August 7, 2013 12:18:05 PM
STARKVILLE -- Mississippi State University football coach Dan Mullen is stressing the importance of communication to his freshmen in practice.
During the Bulldogs' split sessions last week, MSU grouped the younger players together to give Mullen and his assistant coaches time to assess, to teach, and to get to know the newcomers.
"A lot of the one-on-one time we spend with freshman is getting them to understand yes, we're talking to them," Mullen said. "As crazy as this sounds, in a big-group setting they sometimes are confused during practice and saying to themselves, 'Is coach talking to me or talking to the group?' " Mullen said. "In a split-squad deal, they know we're talking to them specifically about their technique or maturity or just supporting them when they're frustrated."
Mullen expects first-year players to get frustrated if they don't have success early. He will try to accentuate that point by putting them in difficult positions to highlight how much work they have to do.
"They need to understand in high school they might have been able to just rely on being more athletically gifted than everybody else on the field, and that was OK," Mullen said. "You put them in a situation here where everybody is athletic and big and then you find out who wants to compete. You find out who is better technically and mentally."
Mullen spent a lot of time last week working with freshman defensive end Chris Jones, the nation's second-best pass rusher in the 2013 recruiting class according to 247Sports.com, on fundamental pass rushing techniques. The five-star recruit from Houston spent a lot of time going against two offensive linemen and worked with the fourth-string defense.
"I think the key for young players like him is to just remember to get better today than you were yesterday," MSU defensive line coach David Turner said. "I've been doing this for 28 years, and kids today are coming in faster and stronger every year. With that being said, I expect kids to come in thinking they'll play and force me to find a way to put them in that first game."
Receiving depth surprising MSU coaching staff early on in fall camp
With the loss of four wide receivers to graduation from the 2012 team, young pass catchers are doing the best they can to impress the coaching staff.
Last week, the first-string offense included junior wide receivers Jameon Lewis and Robert Johnson and sophomore Joe Morrow.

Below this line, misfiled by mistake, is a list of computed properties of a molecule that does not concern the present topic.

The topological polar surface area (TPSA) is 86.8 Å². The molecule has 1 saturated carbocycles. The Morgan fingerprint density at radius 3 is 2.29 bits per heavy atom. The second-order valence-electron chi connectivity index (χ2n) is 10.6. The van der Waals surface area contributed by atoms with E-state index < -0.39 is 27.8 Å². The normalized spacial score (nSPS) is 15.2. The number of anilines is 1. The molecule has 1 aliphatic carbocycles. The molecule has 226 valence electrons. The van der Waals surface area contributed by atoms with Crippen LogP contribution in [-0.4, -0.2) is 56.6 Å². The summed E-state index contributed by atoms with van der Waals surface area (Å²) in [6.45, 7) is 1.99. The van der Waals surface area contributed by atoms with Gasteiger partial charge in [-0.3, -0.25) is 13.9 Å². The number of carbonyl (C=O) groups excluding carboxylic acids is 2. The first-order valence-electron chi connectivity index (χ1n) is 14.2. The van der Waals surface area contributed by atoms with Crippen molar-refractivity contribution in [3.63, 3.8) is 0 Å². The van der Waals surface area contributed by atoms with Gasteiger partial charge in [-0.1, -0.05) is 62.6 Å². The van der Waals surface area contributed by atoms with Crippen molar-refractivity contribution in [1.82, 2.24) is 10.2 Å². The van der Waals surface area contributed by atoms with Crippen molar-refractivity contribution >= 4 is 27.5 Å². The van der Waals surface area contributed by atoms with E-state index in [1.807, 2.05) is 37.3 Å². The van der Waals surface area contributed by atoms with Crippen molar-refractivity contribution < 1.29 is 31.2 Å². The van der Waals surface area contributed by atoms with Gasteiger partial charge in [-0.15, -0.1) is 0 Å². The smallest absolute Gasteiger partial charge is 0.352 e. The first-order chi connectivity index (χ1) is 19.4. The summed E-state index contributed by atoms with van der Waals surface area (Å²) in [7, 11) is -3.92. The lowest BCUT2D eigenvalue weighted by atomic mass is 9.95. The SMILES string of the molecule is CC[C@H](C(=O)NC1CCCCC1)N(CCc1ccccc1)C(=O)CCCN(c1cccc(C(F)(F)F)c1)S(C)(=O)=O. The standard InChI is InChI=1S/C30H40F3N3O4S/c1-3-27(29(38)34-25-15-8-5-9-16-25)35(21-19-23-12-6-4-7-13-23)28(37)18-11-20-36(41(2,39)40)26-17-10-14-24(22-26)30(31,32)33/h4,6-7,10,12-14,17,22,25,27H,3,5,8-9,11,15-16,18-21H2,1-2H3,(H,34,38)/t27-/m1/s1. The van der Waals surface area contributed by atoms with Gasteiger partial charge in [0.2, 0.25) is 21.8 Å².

However, Mullen was surprised by the effectiveness of the combinations in the first practice. He credited the experience of fifth-year senior quarterback Tyler Russell for helping to get the Bulldogs off to a fast start.
"With a lot of the young, talented players out here," Mullen said Sunday. "The key is them continuing to focus on their technique and on your skill. You have to master the technique."
Junior college receiver Jeremey Chappelle, a three-star recruit out of Tyler (Texas) Community College, made some impressive grabs across the middle. Chappelle hoped to use the summer to build momentum after he had eight catches for 114 yards and a touchdown in the spring game at Davis Wade Stadium.
"I like the attitude of the team because we're putting guys in positions they have never been in before and the adjustment has been better than expected," Mullen said. "To compete in the SEC, we've got to have solid depth and a lot of the young guys have come with that correct attitude."
Redshirt freshman Brandon Holloway is back with the pass catchers after spending time this past spring with the running backs as a emergency option. The highly touted prospect with 4.3-second speed in the 40-yard-dash has his teammates excited about what he could add to the offense this season.
"The guy I was telling some people about after practice is Holloway because he's what we need in this offense because he just makes plays," MSU sophomore wide receiver Jameon Lewis said. "Whether you hand it to him, throw it to him or on special teams, he'll be special because you'll know immediately he's on the field."
Rain forces MSU indoors
Weather forced MSU to move inside the Palmeiro Center on Tuesday.
"We did the smart thing today and went inside," Mullen said. "If we'd have stayed, it probably would've still been raining. I'm the rainmaker. You could schedule practice outdoors with me at any time and it'll probably rain."
Mullen said Tuesday night he was impressed with how his team adapted to stopping practice and moving indoors and then completed the final hour of practice indoors.
"We even moved the practices at farm back later because we did a study," Mullen said. "The average rain fall comes at 4 p.m., and sure enough rain came later this year. We're going to schedule practices wherever they need a drought fixed around the country."
Mullen said MSU is still installing its basic offense and defense sets with the players still in summer school. Finals for the summer semester are Friday, so major installations won't begin until Saturday, when MSU starts two-a-day practices.
"We're going to have a scrimmage after that," Mullen said. "It's like phase two where we move into the hotel, get school over with and get down to work."
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